When evaluating costs, awarding authorities like to see detail and transparency. Your bid should aim to explain all itemised costs explicitly. Overpricing or under-pricing without clear reason or rationale will be red flag to evaluators. It’s important to annotate costs with narrative that demonstrates how your financial offer adds value. 


And remember, you can’t win them all!

There will be times when factors out of your control influence the outcome of the tender process. Unfortunately, that’s just a commercial reality. However, if your bid writing process remains rigorous and your commitment to continuous improvement remains steadfast, it will only be a matter of time before you win. 

An example of an infographic

Infographics: Not just a buzzword, a necessity

Infographics: Not just a buzzword, a necessity

Infographics, or to give it its full title – information graphics, is seen as a bit of a buzzword and thanks to their widespread distribution through social media channels they are seen as something new. This is far from the truth. Their first documented use was nearly 400 years ago in 1626. In his research about the rotation of the sun, the Rosa Ursina sive Sol, Christoph Scheiner published a series of illustrations. These images, or infographics, demonstrated how it happened. Used as an alternative to writing pages of complex technical copy, his infographics allowed people without a scientific background to understand the process. They have been in use ever since.

Everyday use of Infographics

Data visualisation is the art of presenting complex information quickly and clearly. These images tie into the inbuilt part of our brains that see patterns and trends. An infographic has come to represent a collection of lots of different data visualisations that are all related to the same topic. Weather maps and road signs are both examples of infographics that have been a part of our everyday life for a long time. We may not think of them as such, but they both use symbols to transmit information quickly in a very visual way.

The importance of infographics in bid submissions

The benefits of including data visualisations and infographics in your bid submissions are twofold:

  1. Removing the need for several paragraphs of explanatory text when you are limited by page count is vital. By portraying a wealth of information graphically frees up space in your bid, allowing you to include more information overall.
  2. Presenting information in a graphical form breaks up pages of text and makes the bid more aesthetically pleasing and appear easier to read. This will mean that your marker looks upon it more favourably.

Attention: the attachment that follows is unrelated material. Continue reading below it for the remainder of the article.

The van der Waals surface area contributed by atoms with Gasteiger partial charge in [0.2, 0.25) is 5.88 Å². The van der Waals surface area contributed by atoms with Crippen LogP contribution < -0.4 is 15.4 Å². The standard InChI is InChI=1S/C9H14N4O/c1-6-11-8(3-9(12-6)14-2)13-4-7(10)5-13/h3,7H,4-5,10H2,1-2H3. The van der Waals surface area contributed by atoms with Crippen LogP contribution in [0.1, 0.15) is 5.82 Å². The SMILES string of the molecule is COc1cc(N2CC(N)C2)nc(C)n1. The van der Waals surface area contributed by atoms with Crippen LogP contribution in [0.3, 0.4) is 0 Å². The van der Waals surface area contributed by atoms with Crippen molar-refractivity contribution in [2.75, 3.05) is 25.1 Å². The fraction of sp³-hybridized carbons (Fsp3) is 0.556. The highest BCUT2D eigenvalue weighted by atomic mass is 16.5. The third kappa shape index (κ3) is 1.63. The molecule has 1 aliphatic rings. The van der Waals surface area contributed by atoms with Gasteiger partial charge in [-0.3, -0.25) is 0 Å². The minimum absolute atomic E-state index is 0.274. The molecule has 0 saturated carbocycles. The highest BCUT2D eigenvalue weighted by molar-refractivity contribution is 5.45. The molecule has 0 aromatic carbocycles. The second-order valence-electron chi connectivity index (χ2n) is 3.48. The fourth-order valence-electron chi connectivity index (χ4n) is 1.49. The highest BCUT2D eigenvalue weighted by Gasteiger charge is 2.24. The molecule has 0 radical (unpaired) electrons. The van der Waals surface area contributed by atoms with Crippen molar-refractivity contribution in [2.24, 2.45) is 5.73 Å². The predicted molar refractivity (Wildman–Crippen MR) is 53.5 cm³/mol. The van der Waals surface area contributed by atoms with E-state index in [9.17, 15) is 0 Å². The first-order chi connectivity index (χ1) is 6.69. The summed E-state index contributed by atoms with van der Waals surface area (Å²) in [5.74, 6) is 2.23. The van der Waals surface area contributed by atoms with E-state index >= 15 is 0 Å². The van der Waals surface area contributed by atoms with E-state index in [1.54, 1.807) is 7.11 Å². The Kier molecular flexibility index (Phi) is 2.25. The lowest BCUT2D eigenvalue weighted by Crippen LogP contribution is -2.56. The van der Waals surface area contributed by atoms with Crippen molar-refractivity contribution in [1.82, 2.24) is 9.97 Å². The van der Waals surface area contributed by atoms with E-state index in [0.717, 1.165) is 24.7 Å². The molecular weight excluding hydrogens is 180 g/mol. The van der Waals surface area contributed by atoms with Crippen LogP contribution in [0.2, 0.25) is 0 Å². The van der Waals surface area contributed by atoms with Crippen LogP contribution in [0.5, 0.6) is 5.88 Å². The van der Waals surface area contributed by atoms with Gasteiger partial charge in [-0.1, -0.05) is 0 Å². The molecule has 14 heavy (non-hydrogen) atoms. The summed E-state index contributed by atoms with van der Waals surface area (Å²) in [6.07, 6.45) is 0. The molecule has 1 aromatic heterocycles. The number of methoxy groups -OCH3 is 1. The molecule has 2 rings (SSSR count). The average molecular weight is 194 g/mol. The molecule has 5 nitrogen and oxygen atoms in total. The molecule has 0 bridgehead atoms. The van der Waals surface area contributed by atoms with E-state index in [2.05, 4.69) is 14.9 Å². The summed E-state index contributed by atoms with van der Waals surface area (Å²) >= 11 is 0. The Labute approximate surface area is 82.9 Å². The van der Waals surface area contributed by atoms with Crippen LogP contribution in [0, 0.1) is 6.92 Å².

Below are a series of data visualisation examples that engage the reader, are easy to understand, and build an instant picture of the process you are demonstrating. Furthermore, the person marking the submission doesn’t need to read through a whole page of text explaining the process. Circular charts These demonstrate a continual process of improvement Infographic: A circular chart Illustrative graphics These are a very visual way to show the different component parts of a project Infographic: An illustrative graphic Linked graphics These can identify the different departments in a chain and where there may be weaknesses in the process. Infographic: A linked graphic Flow diagrams These show the different stages in a process and highlight areas of difficulty or that need more attention. Infographic: A flow diagram Maps These demonstrate the geographical locations involved. Infographic: A map At Propeller, we specialise in visual communication for pre-qualification and tender submissions – combining images, words, and ideas to convey information to an audience to produce a specific result – creating a winning bid. We can provide you with infographics to insert into your submission, or produce the entire bid. If you would like to see how varied infographics can be, the website Information is Beautiful has some great examples; if you would like talk to someone about how we can help you create an expertly designed bid submission, contact us now on 01462 440077, or via our online enquiry form.

Office meeting - Man_crop

A Supplier’s Guide to Framework Agreements

A Supplier’s Guide to Framework Agreements

Public sector Framework Agreements can bring significant commercial benefits for contractors, but firms need to understand the scope, commitment required and the potential disadvantages.

If you are considering making a Framework application, and are unsure whether to proceed, this short guide will provide some background insights.

What is a Framework?

‘Framework’ is simply a general term for an agreement that sets out terms and conditions for making specific purchases of goods and services (call-offs) from suppliers. Terms usually relate to price, quality and quantity.